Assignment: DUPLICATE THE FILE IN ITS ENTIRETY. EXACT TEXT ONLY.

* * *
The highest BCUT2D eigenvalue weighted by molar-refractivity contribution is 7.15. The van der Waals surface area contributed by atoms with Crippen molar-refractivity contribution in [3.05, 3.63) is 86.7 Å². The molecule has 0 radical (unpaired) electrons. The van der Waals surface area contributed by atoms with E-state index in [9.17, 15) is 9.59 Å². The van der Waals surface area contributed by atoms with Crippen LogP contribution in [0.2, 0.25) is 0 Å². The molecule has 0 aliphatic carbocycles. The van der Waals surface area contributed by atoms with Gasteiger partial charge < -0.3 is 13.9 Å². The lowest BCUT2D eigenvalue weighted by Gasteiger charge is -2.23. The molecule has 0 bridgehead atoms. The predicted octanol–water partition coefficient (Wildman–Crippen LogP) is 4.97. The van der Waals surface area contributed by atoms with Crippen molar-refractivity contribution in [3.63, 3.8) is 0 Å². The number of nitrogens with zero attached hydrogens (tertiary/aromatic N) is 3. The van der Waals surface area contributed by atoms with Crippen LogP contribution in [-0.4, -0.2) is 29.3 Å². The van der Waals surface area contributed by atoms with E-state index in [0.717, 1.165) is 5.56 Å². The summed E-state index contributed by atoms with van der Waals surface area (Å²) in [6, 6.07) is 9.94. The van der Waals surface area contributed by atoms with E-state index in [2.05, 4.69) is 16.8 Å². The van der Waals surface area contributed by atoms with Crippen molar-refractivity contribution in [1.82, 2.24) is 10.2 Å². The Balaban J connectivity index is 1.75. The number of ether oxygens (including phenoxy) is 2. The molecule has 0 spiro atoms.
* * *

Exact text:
The highest BCUT2D eigenvalue weighted by molar-refractivity contribution is 7.15. The van der Waals surface area contributed by atoms with Crippen molar-refractivity contribution in [3.05, 3.63) is 86.7 Å². The molecule has 0 radical (unpaired) electrons. The van der Waals surface area contributed by atoms with E-state index in [9.17, 15) is 9.59 Å². The van der Waals surface area contributed by atoms with Crippen LogP contribution in [0.2, 0.25) is 0 Å². The molecule has 0 aliphatic carbocycles. The van der Waals surface area contributed by atoms with Gasteiger partial charge < -0.3 is 13.9 Å². The lowest BCUT2D eigenvalue weighted by Gasteiger charge is -2.23. The molecule has 0 bridgehead atoms. The predicted octanol–water partition coefficient (Wildman–Crippen LogP) is 4.97. The van der Waals surface area contributed by atoms with Crippen molar-refractivity contribution in [3.63, 3.8) is 0 Å². The number of nitrogens with zero attached hydrogens (tertiary/aromatic N) is 3. The van der Waals surface area contributed by atoms with Crippen LogP contribution in [-0.4, -0.2) is 29.3 Å². The van der Waals surface area contributed by atoms with E-state index in [0.717, 1.165) is 5.56 Å². The summed E-state index contributed by atoms with van der Waals surface area (Å²) in [6, 6.07) is 9.94. The van der Waals surface area contributed by atoms with E-state index in [2.05, 4.69) is 16.8 Å². The van der Waals surface area contributed by atoms with Crippen molar-refractivity contribution in [1.82, 2.24) is 10.2 Å². The Balaban J connectivity index is 1.75. The number of ether oxygens (including phenoxy) is 2. The molecule has 0 spiro atoms.